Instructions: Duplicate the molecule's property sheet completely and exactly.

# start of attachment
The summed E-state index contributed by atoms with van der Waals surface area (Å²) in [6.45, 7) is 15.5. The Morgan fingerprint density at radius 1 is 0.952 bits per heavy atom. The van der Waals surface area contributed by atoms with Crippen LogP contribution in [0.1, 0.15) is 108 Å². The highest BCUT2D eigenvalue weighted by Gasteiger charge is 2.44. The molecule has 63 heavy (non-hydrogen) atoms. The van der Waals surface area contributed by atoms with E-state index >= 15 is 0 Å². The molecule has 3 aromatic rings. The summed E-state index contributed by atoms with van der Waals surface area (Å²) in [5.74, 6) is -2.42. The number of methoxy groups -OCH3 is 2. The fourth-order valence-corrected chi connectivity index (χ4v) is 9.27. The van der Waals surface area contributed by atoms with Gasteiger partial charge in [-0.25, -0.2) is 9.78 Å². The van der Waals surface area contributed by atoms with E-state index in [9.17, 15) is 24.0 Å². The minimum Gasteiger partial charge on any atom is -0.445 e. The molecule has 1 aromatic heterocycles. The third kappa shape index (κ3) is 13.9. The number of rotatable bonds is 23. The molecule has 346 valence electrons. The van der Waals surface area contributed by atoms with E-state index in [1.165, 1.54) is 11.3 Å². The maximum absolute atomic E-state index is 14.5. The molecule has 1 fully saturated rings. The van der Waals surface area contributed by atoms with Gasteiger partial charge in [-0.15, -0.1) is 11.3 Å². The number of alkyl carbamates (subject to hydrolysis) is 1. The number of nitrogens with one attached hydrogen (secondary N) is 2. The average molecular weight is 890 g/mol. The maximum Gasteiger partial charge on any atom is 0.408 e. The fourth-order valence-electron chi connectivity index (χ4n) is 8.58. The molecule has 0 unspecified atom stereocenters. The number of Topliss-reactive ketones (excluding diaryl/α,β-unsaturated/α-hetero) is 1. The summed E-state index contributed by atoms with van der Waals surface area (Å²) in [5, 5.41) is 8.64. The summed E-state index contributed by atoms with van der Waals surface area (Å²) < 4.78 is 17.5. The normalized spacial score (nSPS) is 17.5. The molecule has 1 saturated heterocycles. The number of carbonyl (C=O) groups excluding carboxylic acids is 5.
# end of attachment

The summed E-state index contributed by atoms with van der Waals surface area (Å²) in [6.45, 7) is 15.5. The Morgan fingerprint density at radius 1 is 0.952 bits per heavy atom. The van der Waals surface area contributed by atoms with Crippen LogP contribution in [0.1, 0.15) is 108 Å². The highest BCUT2D eigenvalue weighted by Gasteiger charge is 2.44. The molecule has 63 heavy (non-hydrogen) atoms. The van der Waals surface area contributed by atoms with E-state index >= 15 is 0 Å². The molecule has 3 aromatic rings. The summed E-state index contributed by atoms with van der Waals surface area (Å²) in [5.74, 6) is -2.42. The number of methoxy groups -OCH3 is 2. The fourth-order valence-corrected chi connectivity index (χ4v) is 9.27. The van der Waals surface area contributed by atoms with Gasteiger partial charge in [-0.25, -0.2) is 9.78 Å². The van der Waals surface area contributed by atoms with E-state index in [9.17, 15) is 24.0 Å². The minimum Gasteiger partial charge on any atom is -0.445 e. The molecule has 1 aromatic heterocycles. The third kappa shape index (κ3) is 13.9. The number of rotatable bonds is 23. The molecule has 346 valence electrons. The van der Waals surface area contributed by atoms with E-state index in [1.165, 1.54) is 11.3 Å². The maximum absolute atomic E-state index is 14.5. The molecule has 1 fully saturated rings. The van der Waals surface area contributed by atoms with Gasteiger partial charge in [-0.15, -0.1) is 11.3 Å². The number of alkyl carbamates (subject to hydrolysis) is 1. The number of nitrogens with one attached hydrogen (secondary N) is 2. The average molecular weight is 890 g/mol. The maximum Gasteiger partial charge on any atom is 0.408 e. The fourth-order valence-electron chi connectivity index (χ4n) is 8.58. The molecule has 0 unspecified atom stereocenters. The number of Topliss-reactive ketones (excluding diaryl/α,β-unsaturated/α-hetero) is 1. The summed E-state index contributed by atoms with van der Waals surface area (Å²) in [5, 5.41) is 8.64. The summed E-state index contributed by atoms with van der Waals surface area (Å²) < 4.78 is 17.5. The normalized spacial score (nSPS) is 17.5. The molecule has 1 saturated heterocycles. The number of carbonyl (C=O) groups excluding carboxylic acids is 5.